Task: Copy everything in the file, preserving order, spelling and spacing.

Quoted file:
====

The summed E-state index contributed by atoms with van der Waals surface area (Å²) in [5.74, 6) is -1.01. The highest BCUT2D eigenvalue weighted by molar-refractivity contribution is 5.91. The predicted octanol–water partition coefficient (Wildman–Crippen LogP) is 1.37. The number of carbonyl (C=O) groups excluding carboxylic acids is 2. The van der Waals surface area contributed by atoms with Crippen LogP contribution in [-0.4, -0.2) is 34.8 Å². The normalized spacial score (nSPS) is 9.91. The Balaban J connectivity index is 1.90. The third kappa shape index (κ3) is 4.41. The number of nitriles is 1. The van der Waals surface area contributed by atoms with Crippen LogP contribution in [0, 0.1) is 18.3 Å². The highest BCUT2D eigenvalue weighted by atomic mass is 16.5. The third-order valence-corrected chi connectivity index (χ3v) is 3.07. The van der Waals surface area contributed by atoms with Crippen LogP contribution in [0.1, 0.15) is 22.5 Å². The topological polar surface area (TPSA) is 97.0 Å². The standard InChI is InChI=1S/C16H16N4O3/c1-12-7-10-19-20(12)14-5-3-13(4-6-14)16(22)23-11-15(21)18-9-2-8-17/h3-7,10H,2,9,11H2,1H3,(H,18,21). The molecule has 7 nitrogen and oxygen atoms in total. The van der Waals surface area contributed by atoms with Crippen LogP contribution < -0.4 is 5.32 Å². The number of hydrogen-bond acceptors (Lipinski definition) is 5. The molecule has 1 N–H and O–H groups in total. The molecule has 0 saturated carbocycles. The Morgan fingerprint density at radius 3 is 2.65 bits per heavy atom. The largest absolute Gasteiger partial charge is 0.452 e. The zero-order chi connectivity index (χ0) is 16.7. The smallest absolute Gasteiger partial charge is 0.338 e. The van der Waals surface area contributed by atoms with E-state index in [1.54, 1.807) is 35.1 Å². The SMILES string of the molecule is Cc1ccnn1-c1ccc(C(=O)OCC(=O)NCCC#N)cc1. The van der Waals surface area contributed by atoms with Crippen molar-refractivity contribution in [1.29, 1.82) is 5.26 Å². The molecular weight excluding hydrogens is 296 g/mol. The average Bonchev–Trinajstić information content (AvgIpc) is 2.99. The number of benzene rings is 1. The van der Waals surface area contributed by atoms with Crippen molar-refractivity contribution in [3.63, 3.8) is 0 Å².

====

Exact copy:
The summed E-state index contributed by atoms with van der Waals surface area (Å²) in [5.74, 6) is -1.01. The highest BCUT2D eigenvalue weighted by molar-refractivity contribution is 5.91. The predicted octanol–water partition coefficient (Wildman–Crippen LogP) is 1.37. The number of carbonyl (C=O) groups excluding carboxylic acids is 2. The van der Waals surface area contributed by atoms with Crippen LogP contribution in [-0.4, -0.2) is 34.8 Å². The normalized spacial score (nSPS) is 9.91. The Balaban J connectivity index is 1.90. The third kappa shape index (κ3) is 4.41. The number of nitriles is 1. The van der Waals surface area contributed by atoms with Crippen LogP contribution in [0, 0.1) is 18.3 Å². The highest BCUT2D eigenvalue weighted by atomic mass is 16.5. The third-order valence-corrected chi connectivity index (χ3v) is 3.07. The van der Waals surface area contributed by atoms with Crippen LogP contribution in [0.1, 0.15) is 22.5 Å². The topological polar surface area (TPSA) is 97.0 Å². The standard InChI is InChI=1S/C16H16N4O3/c1-12-7-10-19-20(12)14-5-3-13(4-6-14)16(22)23-11-15(21)18-9-2-8-17/h3-7,10H,2,9,11H2,1H3,(H,18,21). The molecule has 7 nitrogen and oxygen atoms in total. The van der Waals surface area contributed by atoms with Crippen LogP contribution < -0.4 is 5.32 Å². The number of hydrogen-bond acceptors (Lipinski definition) is 5. The molecule has 1 N–H and O–H groups in total. The molecule has 0 saturated carbocycles. The Morgan fingerprint density at radius 3 is 2.65 bits per heavy atom. The largest absolute Gasteiger partial charge is 0.452 e. The zero-order chi connectivity index (χ0) is 16.7. The smallest absolute Gasteiger partial charge is 0.338 e. The van der Waals surface area contributed by atoms with E-state index in [1.54, 1.807) is 35.1 Å². The SMILES string of the molecule is Cc1ccnn1-c1ccc(C(=O)OCC(=O)NCCC#N)cc1. The van der Waals surface area contributed by atoms with Crippen molar-refractivity contribution in [1.29, 1.82) is 5.26 Å². The molecular weight excluding hydrogens is 296 g/mol. The average Bonchev–Trinajstić information content (AvgIpc) is 2.99. The number of benzene rings is 1. The van der Waals surface area contributed by atoms with Crippen molar-refractivity contribution in [3.63, 3.8) is 0 Å².